Each service that you define in Gremlin is assigned a reliability score starting at 0. To increase your score, you'll need to run reliability tests such as autoscaling CPU and memory, zone and host redundancy, and dependency failures. Each of these tests a specific behavior of your service while simultaneously monitoring your service's availability via Golden Signals, which are metrics that indicate the health and stability of your service. If running a test causes any of your Golden Signals to become unhealthy, then the test is marked as a failure. Otherwise, it's marked as passed.

How is the reliability score calculated?

The reliability score is calculated in three steps:

  • Each reliability test is given a score between 0 and 100 based on whether your service passed or failed.
  • Tests are grouped into different categories. Each category has a score that's simply the average between the tests in that category.
  • The scores from every category are added up and averaged to provide the service's reliability score.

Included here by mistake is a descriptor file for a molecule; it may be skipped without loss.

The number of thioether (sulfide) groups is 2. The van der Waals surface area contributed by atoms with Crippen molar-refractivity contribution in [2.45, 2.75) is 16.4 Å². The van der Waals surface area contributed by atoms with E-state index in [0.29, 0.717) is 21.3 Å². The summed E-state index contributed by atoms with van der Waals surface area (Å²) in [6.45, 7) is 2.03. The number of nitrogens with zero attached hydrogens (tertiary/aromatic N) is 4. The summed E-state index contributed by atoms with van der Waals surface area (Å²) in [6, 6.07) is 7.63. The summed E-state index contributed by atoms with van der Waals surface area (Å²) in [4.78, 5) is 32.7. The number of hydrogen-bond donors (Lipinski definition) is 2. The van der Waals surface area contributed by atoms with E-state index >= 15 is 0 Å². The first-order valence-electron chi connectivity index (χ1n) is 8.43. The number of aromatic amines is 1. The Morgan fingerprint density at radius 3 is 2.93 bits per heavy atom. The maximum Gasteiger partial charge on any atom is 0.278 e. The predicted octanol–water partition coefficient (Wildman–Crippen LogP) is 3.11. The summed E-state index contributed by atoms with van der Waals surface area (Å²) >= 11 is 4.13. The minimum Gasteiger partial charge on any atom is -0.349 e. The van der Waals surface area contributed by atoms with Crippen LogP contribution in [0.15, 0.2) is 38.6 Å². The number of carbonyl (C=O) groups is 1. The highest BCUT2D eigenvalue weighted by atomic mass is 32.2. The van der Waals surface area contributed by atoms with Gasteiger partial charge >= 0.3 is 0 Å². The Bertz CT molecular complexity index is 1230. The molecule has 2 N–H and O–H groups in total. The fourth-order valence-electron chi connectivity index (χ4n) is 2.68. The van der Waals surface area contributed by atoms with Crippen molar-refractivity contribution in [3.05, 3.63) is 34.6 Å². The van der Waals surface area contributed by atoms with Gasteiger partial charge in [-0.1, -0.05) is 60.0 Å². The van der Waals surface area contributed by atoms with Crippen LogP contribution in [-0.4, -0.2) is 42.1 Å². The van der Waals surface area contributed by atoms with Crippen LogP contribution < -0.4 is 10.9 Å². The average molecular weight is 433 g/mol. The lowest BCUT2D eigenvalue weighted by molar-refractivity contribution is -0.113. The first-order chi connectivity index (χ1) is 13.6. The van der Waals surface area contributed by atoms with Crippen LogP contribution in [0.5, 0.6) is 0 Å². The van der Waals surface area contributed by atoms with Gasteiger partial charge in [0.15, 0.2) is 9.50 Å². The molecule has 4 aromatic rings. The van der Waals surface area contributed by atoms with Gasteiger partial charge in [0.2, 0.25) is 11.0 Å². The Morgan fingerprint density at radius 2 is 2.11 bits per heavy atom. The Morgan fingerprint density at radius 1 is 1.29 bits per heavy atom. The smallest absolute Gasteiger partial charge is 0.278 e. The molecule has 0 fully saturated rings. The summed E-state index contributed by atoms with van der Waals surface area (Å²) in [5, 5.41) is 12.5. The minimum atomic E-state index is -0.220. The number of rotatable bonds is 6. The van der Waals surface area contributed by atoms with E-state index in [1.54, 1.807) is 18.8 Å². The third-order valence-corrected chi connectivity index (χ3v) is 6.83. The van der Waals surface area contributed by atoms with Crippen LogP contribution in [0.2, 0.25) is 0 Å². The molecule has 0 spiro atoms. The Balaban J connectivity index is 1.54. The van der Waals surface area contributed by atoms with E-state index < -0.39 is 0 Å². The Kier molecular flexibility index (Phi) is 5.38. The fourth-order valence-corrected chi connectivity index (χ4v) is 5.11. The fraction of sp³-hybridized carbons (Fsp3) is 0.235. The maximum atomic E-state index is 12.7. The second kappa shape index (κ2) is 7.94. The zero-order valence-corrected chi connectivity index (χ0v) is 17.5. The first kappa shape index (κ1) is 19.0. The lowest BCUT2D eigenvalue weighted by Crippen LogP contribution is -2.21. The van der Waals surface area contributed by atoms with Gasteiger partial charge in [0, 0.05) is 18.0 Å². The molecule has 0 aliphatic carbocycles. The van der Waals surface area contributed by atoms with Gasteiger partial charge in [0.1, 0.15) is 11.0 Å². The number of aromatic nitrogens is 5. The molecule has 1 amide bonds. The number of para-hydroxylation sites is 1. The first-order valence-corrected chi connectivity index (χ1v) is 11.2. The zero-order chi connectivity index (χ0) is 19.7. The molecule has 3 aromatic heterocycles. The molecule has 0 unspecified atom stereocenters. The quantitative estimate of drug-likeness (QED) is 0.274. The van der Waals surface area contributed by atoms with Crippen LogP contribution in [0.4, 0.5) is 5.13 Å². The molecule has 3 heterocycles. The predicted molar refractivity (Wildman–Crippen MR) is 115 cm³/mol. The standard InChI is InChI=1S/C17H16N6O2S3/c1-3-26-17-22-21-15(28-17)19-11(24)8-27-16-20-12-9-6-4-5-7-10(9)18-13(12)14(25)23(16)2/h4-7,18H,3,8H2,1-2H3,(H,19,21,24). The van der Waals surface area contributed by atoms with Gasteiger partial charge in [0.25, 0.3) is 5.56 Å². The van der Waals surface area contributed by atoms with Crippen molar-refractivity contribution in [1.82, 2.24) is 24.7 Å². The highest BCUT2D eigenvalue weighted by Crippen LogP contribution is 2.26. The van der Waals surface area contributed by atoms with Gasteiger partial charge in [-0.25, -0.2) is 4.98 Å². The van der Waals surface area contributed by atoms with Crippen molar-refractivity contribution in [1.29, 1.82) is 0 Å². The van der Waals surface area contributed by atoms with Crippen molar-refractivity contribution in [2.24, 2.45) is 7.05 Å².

Reliability test score

Each reliability test can have one of four scores depending on whether the test was successful, failed, not yet run, or if it was successful but is outdated (i.e. hasn't been run within the past month). The value of these scores is shown here:

Test StatusScore
Test passed100
Test passed, but has not been run in the past month75
Test failed50
Test not yet run0

We give 50 points for a failed score because it shows that effort has been taken to check the service's reliability, even though the service failed the test. We also provide a score for tests that passed previously, but haven't been run in the past month. This is to encourage teams to run these tests frequently to ensure services keep passing as new code is deployed, and ideally automate tests on a regular schedule or as part of your CI/CD pipeline. The only way to get a full (i.e. passing) score is to run the reliability test all the way through without any of the service's Golden Signals failing, and to keep running the test on a minimum monthly basis.